M1s too far gone or missing too many components are often reworked into new “Special Field Grade” rifles which are completely refurbished and are given a new production Criterion barrel, new walnut furniture, and a new sling. These guns get a full eight-round clip during their test fire to make sure everything is as it should be. Current costs for these very shootable rifles is $830.
The CMP also supports the Army’s ceremonial rifle program by servicing rifles for veterans’ groups and some M1s are refurbished for this program. The Army previously advised Guns.com an estimated 31,000 rifles on loan to groups including such organizations as the American Legion, Veterans of Foreign Wars, and Disabled American Veterans.
“We’ve got one chance to get it right at your grandfather’s funeral,” said Townsend, showing off a newly updated Honor Guard rifle. Prior to the CMP taking over support for the groups, there were a myriad of blank-firing adapters and rifle models used, and they didn’t always work. He says they have standardized the process with a single BFA and standardized rifle (the M1) and haven’t had any complaints about functionality.
Besides the armorers working through the mystery, the CMP also has five dedicated armorers who live and breathe U.S. military rifles and perform amazing feats in the organization’s custom shop. Here is where an average of 20-25 guns a week are reworked from customers to a requested standard or grade. Springfield 1903 snipers with correct optics, M1917s that look like they came from a museum, National Match work, AR’s, vinatge .22 target rifles, you name it.
Don’t get in a hurry though, because you can have it right or you can have it now, but you can’t have it right now. The typical custom shop gun takes 2-3 weeks and they have a six-month backlog. But hey, if you want an M1 done your way, these are the guys to do it. In fact, they hold eight classes a year where they open the shop up to the public to come and build their own M1 from the ground up under the watchful eyes of the staff.
The CMP is something of the liquidation master for the military’s surplus guns and gear that doesn’t raise an NFA flag and there is a little bit of everything floating around. In one room, Townsend walks us through the group’s online auction operation and points out a beast of a Marine Corps issue 10x Unertl sniper optic. A rack holds a high chrome ceremonial M1, a couple of Krag rifles that date from the Spanish-American War, an exceptionally rare “Postage Stamp” M1 made by International Harvester, and others. On a table is a complete bolt-action sniper rifle still with the sand of Afghanistan on it. A box holds the odd Mann Accuracy Device — a converted M1903 with a sawn-off stock used to test ammo loadings. Recently a crate of Japanese bolt-action rifles appeared.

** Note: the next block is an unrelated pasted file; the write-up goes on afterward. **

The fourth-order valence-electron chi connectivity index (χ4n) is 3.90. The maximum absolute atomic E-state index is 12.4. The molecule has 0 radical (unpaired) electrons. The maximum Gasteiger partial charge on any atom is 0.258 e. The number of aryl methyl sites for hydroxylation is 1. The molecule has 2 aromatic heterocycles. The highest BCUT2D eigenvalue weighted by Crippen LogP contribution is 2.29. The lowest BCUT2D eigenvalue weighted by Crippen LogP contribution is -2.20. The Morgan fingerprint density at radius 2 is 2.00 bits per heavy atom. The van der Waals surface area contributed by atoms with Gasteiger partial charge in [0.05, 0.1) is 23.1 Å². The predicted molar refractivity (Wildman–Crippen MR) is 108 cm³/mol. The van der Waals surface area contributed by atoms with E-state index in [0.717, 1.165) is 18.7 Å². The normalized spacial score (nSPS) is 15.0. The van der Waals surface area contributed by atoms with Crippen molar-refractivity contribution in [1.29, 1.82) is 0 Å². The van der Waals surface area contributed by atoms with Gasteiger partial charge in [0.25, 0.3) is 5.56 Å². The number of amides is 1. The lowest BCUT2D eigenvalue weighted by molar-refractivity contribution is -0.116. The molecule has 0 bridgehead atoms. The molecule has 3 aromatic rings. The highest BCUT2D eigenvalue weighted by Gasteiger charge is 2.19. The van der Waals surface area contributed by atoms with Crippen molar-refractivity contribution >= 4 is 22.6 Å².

The curious, exceptional and odd are gathered and sent here to be put online one at a time in the hopes of marrying the item up with just the right collector who is looking for it. As with everything else, the money goes back into the organization to help promote the shooting sports and marksmanship. This year alone, CMP awarded 158 scholarships to students involved in JROTC, 4-H and other junior shooting club marksmanship activities.
While in the past the group held on to legacy rifles like M1 Carbines that pop up from time to time and sold them in small releases, Townsend said interest is so great and the numbers of guns so small that “We can’t turn it off fast enough.” Last year the group had such a huge outpouring after advertising a lot of Carbines that they received 23 tubs of mail the first day, effectively selling out immediately.
In addition to an e-store that hawks new and surplus ammo, bayonets and targets, brick and mortar storefronts at both Anniston and Camp Perry give eligible buyers the chance to peruse a constantly shifting inventory. On our visit, just before the store’s opening, we saw everything from a big box of cotton OD slings ($6) to bayonets, to a number of collector grade M1s and drill rifles.
The crowd was brisk but exceedingly polite when the door was opened to the public, with everyone eager to pick up a possible new addition to their collection.
Aren’t we all.